4 Easy Steps to greater Sales Effectiveness

Although my first job was as a Sales Representative and my second job was as a Sales and Product Manager, I didn’t really get interested in how to enhance fundamental Sales performance until I became a General Manager. Before that I was too busy doing thngs to think about how to improve what I was doing.

At that time I had the privilege to work with Guinness Overseas Ltd, a company now part of Diageo. The good thing about Guinness was the brand was so hard to sell, the team really had to think hard about how they could improve sales- beyond superficial discussions like have a promotion here, a discount there.  As a result of this I became involved in considering, testing and evaluating ways of enhancing Sales effectiveness, and I’d like to share some of my learning that I refined when with APB and Heineken.

Sales Effectiveness for any business is finding out what’s the right things to do and then how to do it right- effective strategy + efficient implementation.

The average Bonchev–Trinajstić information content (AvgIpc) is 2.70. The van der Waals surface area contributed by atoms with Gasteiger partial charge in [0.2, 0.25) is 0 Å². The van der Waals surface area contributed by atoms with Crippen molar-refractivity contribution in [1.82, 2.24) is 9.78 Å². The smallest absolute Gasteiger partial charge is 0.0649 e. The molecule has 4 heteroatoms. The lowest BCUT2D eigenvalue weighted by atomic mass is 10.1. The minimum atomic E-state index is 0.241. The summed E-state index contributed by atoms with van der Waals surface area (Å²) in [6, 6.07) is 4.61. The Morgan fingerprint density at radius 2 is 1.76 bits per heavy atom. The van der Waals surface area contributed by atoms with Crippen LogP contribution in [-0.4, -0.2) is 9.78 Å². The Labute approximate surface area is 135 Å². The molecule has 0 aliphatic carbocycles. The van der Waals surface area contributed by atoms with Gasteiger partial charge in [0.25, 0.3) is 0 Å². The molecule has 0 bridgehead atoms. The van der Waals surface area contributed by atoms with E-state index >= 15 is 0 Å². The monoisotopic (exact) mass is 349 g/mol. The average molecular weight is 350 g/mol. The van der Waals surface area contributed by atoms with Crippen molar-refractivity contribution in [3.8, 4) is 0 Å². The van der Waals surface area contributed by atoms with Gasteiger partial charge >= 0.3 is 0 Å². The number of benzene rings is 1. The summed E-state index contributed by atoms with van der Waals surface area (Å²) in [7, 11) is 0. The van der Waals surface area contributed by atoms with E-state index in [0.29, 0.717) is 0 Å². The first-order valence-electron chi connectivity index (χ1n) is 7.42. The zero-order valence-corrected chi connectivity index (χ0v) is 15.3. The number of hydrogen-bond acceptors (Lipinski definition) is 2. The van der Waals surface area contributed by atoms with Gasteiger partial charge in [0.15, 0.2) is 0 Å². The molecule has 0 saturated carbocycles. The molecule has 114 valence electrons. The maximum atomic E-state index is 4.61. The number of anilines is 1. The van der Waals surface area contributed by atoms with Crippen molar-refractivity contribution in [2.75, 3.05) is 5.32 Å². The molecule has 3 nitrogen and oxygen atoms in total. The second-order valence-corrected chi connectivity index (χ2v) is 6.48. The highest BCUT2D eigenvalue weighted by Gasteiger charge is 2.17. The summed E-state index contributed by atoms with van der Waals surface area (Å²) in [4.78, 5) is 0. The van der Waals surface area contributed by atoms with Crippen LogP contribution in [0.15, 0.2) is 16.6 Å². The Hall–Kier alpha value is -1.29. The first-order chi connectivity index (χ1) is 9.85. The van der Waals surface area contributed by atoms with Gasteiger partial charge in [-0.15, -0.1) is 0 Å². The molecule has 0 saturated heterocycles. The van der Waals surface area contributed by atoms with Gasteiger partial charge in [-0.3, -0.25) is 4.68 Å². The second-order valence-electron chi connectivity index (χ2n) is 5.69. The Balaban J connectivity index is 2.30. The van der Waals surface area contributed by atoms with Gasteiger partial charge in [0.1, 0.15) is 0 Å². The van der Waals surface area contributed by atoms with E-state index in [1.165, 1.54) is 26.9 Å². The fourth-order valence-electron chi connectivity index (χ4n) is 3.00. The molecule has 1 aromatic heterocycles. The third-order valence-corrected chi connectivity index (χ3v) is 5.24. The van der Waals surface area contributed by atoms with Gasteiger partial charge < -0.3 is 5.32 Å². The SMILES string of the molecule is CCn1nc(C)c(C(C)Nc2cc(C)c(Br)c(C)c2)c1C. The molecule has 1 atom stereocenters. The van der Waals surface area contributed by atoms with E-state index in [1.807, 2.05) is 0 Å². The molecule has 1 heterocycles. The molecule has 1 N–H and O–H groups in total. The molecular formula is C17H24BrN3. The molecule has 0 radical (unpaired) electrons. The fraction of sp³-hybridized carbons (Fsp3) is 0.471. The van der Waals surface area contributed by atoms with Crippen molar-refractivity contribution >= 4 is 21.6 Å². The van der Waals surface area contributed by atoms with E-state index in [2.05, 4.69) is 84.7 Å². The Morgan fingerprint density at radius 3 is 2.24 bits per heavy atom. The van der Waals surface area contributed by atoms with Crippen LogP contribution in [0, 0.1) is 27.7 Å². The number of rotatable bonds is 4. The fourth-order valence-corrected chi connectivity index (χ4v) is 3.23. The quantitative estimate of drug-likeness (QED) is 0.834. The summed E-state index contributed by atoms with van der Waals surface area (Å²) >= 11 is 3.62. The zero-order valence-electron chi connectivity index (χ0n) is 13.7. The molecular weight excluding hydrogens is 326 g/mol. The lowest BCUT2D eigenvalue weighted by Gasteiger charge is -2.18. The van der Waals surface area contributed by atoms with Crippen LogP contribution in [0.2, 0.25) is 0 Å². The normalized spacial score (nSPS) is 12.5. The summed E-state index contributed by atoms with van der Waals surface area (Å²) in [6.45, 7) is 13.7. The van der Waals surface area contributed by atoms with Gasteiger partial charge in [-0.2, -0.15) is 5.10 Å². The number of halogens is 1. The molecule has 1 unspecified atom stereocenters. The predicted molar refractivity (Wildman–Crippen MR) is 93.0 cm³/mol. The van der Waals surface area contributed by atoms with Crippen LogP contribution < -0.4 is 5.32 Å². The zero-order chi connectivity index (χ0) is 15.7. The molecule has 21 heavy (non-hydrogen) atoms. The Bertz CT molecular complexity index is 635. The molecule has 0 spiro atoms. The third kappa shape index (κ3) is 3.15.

After much thought, our approach to consider sales effectiveness came down to strategy + implementation, where strategy was the sum of skills plus intelligence. While implementation was execution plus leadership. And so in assessing the sales effectiveness of any organisation I’d like to think of the following…

Sales Effectiveness   = ( Sales Skills + Sales Intelligence) X (Sales Execution + Sales Leadership)

Certainly you can analyse any problem to death, you can add more elements to each of these four components, you can drill down further. But as the purpose of any Sales Effectiveness review is to make the business more effective, an exhaustive review of every element is self defeating, and so we spent a long time pruning down to bare essentials what constitutes each element.

A. Basis of the Assessment

Each of these variables has 8 constituent drivers to assess, only because eight is enough to think about.

1. Sales Skills ; an assessment of the performance of the typical person who connects with your customers and the range of individual skills they have vs the skills they need as well as the institutional skills and knowledge residing within a business.  We would assess company performance int he following areas;

  1. Prospecting Skills – ability to find new customers, how you assess their benefits to you and assess whether they could add value.